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Taking care of your physical health is obvious when it comes to outdoor activities; if you’re injured, there is a set limit to how much you can physically do (and a much lower limit for how much you should do.)
Though we don’t always pay attention to them, mental health and emotional health are equally as important. Pay attention to the voice inside your head that is telling you to come down. You will not summit today. That is OK.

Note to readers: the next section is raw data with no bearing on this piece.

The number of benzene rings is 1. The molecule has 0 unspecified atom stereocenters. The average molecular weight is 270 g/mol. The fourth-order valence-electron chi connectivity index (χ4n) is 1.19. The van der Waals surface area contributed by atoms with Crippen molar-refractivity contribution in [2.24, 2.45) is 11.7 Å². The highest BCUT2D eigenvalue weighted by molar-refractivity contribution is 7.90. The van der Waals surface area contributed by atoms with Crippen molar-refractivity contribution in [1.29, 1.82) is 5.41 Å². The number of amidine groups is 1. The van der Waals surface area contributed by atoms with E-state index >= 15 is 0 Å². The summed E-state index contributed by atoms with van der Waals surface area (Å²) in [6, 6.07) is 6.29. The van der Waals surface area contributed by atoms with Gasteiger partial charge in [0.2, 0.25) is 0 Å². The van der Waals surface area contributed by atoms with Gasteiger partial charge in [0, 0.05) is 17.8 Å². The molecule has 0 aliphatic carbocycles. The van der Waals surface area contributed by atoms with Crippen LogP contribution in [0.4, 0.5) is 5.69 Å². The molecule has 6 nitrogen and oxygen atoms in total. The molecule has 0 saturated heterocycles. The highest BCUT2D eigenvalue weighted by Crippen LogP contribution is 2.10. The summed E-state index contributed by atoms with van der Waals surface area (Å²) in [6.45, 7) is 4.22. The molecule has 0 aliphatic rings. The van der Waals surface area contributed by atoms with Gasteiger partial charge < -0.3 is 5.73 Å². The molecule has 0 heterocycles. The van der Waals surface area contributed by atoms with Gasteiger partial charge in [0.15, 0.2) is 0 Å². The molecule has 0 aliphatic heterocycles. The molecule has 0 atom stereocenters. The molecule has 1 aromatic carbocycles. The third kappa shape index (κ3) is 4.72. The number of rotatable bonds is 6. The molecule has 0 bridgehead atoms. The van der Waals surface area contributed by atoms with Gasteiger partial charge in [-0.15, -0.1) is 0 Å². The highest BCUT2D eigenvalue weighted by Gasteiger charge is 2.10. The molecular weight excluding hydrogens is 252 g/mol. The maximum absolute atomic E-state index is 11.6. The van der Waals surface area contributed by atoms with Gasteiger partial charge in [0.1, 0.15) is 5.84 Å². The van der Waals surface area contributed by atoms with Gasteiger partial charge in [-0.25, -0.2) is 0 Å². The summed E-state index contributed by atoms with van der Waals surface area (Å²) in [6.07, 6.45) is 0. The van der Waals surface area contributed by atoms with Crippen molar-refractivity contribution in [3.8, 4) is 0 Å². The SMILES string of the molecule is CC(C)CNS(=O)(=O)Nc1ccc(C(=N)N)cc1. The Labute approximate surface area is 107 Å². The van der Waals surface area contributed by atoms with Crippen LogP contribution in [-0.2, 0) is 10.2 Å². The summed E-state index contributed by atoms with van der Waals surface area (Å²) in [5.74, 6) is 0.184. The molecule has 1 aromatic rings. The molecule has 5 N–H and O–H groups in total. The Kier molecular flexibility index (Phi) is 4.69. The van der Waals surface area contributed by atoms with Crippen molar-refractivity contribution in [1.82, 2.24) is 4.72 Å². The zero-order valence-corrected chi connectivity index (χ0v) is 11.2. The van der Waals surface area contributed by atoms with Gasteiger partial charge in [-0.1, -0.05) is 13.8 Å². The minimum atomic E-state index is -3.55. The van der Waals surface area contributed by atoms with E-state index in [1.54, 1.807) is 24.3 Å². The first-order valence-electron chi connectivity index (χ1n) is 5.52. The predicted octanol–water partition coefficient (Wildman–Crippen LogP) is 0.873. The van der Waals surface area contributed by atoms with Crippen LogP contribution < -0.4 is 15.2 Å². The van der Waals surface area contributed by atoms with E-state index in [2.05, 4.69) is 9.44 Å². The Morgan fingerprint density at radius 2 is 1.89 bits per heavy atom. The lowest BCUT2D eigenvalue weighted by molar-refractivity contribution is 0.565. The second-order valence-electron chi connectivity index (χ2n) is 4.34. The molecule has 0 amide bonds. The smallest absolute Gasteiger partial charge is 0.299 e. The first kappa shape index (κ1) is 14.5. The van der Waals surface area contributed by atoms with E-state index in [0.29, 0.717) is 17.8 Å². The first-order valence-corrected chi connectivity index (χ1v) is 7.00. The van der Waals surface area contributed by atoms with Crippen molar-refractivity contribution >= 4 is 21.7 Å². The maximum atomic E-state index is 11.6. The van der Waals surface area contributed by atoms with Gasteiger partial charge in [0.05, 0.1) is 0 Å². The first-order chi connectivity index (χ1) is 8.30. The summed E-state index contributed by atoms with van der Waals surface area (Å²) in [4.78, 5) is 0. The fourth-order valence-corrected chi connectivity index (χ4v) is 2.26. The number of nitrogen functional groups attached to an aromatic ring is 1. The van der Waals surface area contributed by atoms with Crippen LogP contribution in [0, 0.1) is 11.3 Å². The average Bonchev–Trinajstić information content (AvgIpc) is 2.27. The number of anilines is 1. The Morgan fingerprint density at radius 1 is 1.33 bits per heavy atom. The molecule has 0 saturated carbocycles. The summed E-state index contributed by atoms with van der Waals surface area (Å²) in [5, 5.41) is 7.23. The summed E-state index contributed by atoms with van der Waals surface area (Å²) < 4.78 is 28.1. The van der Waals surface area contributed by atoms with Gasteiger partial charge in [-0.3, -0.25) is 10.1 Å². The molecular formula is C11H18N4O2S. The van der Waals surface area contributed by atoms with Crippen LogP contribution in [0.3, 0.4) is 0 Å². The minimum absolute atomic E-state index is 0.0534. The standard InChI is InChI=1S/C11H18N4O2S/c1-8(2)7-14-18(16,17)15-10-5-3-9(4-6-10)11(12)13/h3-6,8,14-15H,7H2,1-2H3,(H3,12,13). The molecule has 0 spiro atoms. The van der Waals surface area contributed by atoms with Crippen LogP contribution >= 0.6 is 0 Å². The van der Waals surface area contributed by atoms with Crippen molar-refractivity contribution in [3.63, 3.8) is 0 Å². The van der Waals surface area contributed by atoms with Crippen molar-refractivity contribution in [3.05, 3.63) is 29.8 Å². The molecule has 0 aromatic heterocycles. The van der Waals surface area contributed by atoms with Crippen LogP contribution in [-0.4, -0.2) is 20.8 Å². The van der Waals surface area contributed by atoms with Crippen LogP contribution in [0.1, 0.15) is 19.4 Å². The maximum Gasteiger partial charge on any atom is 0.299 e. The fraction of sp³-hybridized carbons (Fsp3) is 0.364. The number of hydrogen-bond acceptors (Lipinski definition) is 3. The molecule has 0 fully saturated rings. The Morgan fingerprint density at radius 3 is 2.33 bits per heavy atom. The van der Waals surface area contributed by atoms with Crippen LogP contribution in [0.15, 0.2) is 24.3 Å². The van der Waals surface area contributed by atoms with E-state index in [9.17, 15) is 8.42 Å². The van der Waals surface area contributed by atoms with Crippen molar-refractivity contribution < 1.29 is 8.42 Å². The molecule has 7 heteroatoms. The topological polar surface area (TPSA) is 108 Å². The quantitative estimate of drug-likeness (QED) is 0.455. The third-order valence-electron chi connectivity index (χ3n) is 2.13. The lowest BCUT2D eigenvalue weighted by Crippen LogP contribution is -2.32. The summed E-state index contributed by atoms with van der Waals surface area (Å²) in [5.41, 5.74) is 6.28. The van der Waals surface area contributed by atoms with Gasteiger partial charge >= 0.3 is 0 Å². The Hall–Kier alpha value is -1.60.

I’ve made the choice to dedicate my life to my passion, and that doesn’t come without sacrifice. There are more days than not that not having a wife, a family or an established career can eat away at me. I experience a lot of loneliness because of my choices. I’m 45 years old, and there are days I wonder if I’ll ever have a different response to the questions people ask me. Sitting on a mountain top, tent flap open, sun going down, a majestic aura all around me fills me with inconceivable joy, but it also has its moments of aching solitude.